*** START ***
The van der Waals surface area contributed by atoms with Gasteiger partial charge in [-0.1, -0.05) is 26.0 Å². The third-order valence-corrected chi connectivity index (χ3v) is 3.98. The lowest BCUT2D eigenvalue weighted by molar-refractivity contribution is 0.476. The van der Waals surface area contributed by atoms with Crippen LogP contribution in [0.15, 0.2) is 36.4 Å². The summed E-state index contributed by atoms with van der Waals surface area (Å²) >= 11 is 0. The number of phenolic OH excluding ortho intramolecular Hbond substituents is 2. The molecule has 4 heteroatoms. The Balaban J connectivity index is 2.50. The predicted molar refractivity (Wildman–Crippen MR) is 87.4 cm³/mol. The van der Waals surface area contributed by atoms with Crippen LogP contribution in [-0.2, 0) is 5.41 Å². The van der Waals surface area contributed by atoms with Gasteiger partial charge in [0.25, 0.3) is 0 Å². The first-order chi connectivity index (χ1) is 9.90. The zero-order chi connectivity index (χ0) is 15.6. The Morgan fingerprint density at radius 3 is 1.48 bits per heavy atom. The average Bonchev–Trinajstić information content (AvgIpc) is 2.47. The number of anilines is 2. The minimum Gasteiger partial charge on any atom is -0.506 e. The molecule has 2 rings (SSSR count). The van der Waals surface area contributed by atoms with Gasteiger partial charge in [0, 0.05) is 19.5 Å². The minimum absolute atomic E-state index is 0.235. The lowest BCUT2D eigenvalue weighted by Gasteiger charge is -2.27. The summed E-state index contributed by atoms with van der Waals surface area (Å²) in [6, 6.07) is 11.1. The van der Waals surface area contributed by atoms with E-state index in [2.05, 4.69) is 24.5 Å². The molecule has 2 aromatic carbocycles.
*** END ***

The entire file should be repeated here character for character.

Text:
The van der Waals surface area contributed by atoms with Gasteiger partial charge in [-0.1, -0.05) is 26.0 Å². The third-order valence-corrected chi connectivity index (χ3v) is 3.98. The lowest BCUT2D eigenvalue weighted by molar-refractivity contribution is 0.476. The van der Waals surface area contributed by atoms with Crippen LogP contribution in [0.15, 0.2) is 36.4 Å². The summed E-state index contributed by atoms with van der Waals surface area (Å²) >= 11 is 0. The number of phenolic OH excluding ortho intramolecular Hbond substituents is 2. The molecule has 4 heteroatoms. The Balaban J connectivity index is 2.50. The predicted molar refractivity (Wildman–Crippen MR) is 87.4 cm³/mol. The van der Waals surface area contributed by atoms with Crippen LogP contribution in [-0.2, 0) is 5.41 Å². The van der Waals surface area contributed by atoms with Gasteiger partial charge in [0.25, 0.3) is 0 Å². The first-order chi connectivity index (χ1) is 9.90. The zero-order chi connectivity index (χ0) is 15.6. The Morgan fingerprint density at radius 3 is 1.48 bits per heavy atom. The average Bonchev–Trinajstić information content (AvgIpc) is 2.47. The number of anilines is 2. The minimum Gasteiger partial charge on any atom is -0.506 e. The molecule has 2 rings (SSSR count). The van der Waals surface area contributed by atoms with Gasteiger partial charge in [0, 0.05) is 19.5 Å². The minimum absolute atomic E-state index is 0.235. The lowest BCUT2D eigenvalue weighted by Gasteiger charge is -2.27. The summed E-state index contributed by atoms with van der Waals surface area (Å²) in [6, 6.07) is 11.1. The van der Waals surface area contributed by atoms with E-state index in [2.05, 4.69) is 24.5 Å². The molecule has 2 aromatic carbocycles.